At Bristol Museum’s Death Fair at the weekend I was asked “You know you can become a tree when you die… how do I do that?” Well, here is one route to eternal life. I invited my friends at Capsula Mundi to explain…
This week we hook up with Hyper Island student, Natalia, to share her end of life planning survey. She wants to know if you’d put in time and effort to pass on your life story. Or do you expect Facebook to do that?
I’ve just been talking to a journalist, keen to know about the options for disposing of a body and this has prompted me to share this information. (It still surprises me that this isn’t stuff we all know by now since it’s the one sure fire thing in life – we will all die.)
During November, Kate Hill, a member of Final Fling’s Marketplace – is offering FREE funeral wishes planning sessions. Kate is an interfaith minister and celebrant.
If that random no.10 bus got you, who would know your funeral wishes?
The scary thing is, one in four of us will NOT die on predictable path. That means we won’t see it coming. Out of the blue, we’ll be here and then gone. And someone else will have to make our funeral arrangements.
Ru and Claire Callander of The Green Funeral Company, field-leaders as Funeral Directors, share their thoughts on what makes a good funeral. Find out about their inspiring moments and disappointing moments.
I’m making a serious plea this week to make your funeral wishes known to your friends and/or family.
I’ve just had a phone call from ‘Ewan’ – a friend of a Final Flinger ‘Jim’. Our poor Flinger is terminally ill and has now slipped into unconsciousness.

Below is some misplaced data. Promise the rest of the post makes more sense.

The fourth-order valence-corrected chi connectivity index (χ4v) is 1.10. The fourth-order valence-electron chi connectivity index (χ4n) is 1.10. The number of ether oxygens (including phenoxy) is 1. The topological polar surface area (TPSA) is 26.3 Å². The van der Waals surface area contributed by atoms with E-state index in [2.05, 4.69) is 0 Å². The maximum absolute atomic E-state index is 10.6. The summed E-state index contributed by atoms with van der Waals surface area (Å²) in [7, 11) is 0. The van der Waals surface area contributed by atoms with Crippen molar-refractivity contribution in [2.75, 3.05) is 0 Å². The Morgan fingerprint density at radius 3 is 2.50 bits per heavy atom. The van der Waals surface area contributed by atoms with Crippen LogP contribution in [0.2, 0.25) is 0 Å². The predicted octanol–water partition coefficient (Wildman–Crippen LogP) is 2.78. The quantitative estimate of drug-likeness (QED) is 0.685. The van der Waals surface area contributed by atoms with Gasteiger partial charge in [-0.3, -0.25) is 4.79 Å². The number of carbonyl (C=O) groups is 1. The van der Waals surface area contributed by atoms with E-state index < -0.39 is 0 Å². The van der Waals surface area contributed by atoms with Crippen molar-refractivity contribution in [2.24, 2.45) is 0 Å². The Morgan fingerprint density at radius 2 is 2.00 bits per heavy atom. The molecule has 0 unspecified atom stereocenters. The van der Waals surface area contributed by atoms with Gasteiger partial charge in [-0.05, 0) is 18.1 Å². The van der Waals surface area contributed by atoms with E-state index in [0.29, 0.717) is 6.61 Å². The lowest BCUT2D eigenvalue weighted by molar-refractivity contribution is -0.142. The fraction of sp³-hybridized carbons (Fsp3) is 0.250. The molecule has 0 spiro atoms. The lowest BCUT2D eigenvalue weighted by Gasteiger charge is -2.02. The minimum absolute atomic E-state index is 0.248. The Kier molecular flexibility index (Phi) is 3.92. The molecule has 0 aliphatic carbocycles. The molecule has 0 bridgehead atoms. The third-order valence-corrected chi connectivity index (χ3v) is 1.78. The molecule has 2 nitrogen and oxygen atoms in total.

Mahogany and brass no longer dominate the world of coffins + caskets. Cardboard, wicker, chipboard, banana leaf, cocostick, jute, wool, bamboo, wild pineapple; earth sleepers and ecopods; hand painted, designer and artist created; in your team colours, featuring a favourite photograph, printed with sunflowers, wicker caskets with wildflowers woven through, or scribbled with good wishes […]
These days, we often look upon a funeral as a celebration of life as well as an opportunity to mourn a death.
Funeral, ceremony, wake, memorial… whatever you call it, these goodbyes are all ‘rites of passage’ – events for friends and families to come together after a death to say farewell and honour a life. Ceremonies called ‘life celebrations’ may also be held before a death.
If you live a ‘green’ life, you probably want a green funeral or send off. There are ways of keeping your eco credentials. Read on…
If you want a religious service, ministers, priests, imams, rabbis and other faith leaders will talk to you to get to know the person and conduct a ceremony that is in keeping with their faith system.